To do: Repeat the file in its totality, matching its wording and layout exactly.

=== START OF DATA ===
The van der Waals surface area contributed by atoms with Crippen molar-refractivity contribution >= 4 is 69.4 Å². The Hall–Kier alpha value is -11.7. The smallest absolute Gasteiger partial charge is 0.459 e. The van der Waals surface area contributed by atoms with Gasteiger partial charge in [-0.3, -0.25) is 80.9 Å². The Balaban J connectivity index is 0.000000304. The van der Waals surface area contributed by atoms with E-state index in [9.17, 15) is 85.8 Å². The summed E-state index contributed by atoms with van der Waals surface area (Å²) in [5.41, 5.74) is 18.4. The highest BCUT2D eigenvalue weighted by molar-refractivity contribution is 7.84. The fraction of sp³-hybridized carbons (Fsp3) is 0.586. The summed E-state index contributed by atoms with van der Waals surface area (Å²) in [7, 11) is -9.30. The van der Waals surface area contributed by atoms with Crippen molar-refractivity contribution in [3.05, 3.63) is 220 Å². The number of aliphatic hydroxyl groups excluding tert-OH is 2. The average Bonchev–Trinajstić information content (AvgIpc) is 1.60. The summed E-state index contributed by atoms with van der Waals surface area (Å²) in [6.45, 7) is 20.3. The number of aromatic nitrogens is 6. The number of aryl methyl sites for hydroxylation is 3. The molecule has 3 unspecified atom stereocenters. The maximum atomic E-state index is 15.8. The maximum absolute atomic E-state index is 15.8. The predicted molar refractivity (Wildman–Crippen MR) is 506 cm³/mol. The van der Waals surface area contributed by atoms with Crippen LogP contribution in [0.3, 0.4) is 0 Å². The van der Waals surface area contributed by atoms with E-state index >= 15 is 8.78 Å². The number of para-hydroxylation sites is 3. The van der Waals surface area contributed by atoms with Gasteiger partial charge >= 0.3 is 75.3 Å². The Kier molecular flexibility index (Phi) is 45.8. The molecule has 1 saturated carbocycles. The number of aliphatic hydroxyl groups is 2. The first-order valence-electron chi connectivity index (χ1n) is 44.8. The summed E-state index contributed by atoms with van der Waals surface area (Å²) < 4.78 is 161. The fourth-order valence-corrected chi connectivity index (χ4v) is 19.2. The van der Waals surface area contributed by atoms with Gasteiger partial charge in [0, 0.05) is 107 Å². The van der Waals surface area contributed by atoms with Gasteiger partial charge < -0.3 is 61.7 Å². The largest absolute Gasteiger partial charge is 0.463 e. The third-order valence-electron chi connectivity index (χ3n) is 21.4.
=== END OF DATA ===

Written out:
The van der Waals surface area contributed by atoms with Crippen molar-refractivity contribution >= 4 is 69.4 Å². The Hall–Kier alpha value is -11.7. The smallest absolute Gasteiger partial charge is 0.459 e. The van der Waals surface area contributed by atoms with Gasteiger partial charge in [-0.3, -0.25) is 80.9 Å². The Balaban J connectivity index is 0.000000304. The van der Waals surface area contributed by atoms with E-state index in [9.17, 15) is 85.8 Å². The summed E-state index contributed by atoms with van der Waals surface area (Å²) in [5.41, 5.74) is 18.4. The highest BCUT2D eigenvalue weighted by molar-refractivity contribution is 7.84. The fraction of sp³-hybridized carbons (Fsp3) is 0.586. The summed E-state index contributed by atoms with van der Waals surface area (Å²) in [7, 11) is -9.30. The van der Waals surface area contributed by atoms with Crippen molar-refractivity contribution in [3.05, 3.63) is 220 Å². The number of aliphatic hydroxyl groups excluding tert-OH is 2. The average Bonchev–Trinajstić information content (AvgIpc) is 1.60. The summed E-state index contributed by atoms with van der Waals surface area (Å²) in [6.45, 7) is 20.3. The number of aromatic nitrogens is 6. The number of aryl methyl sites for hydroxylation is 3. The molecule has 3 unspecified atom stereocenters. The maximum atomic E-state index is 15.8. The maximum absolute atomic E-state index is 15.8. The predicted molar refractivity (Wildman–Crippen MR) is 506 cm³/mol. The van der Waals surface area contributed by atoms with Crippen LogP contribution in [0.3, 0.4) is 0 Å². The van der Waals surface area contributed by atoms with E-state index >= 15 is 8.78 Å². The number of para-hydroxylation sites is 3. The van der Waals surface area contributed by atoms with Gasteiger partial charge >= 0.3 is 75.3 Å². The Kier molecular flexibility index (Phi) is 45.8. The molecule has 1 saturated carbocycles. The number of aliphatic hydroxyl groups is 2. The first-order valence-electron chi connectivity index (χ1n) is 44.8. The summed E-state index contributed by atoms with van der Waals surface area (Å²) < 4.78 is 161. The fourth-order valence-corrected chi connectivity index (χ4v) is 19.2. The van der Waals surface area contributed by atoms with Gasteiger partial charge in [0, 0.05) is 107 Å². The van der Waals surface area contributed by atoms with Gasteiger partial charge < -0.3 is 61.7 Å². The largest absolute Gasteiger partial charge is 0.463 e. The third-order valence-electron chi connectivity index (χ3n) is 21.4.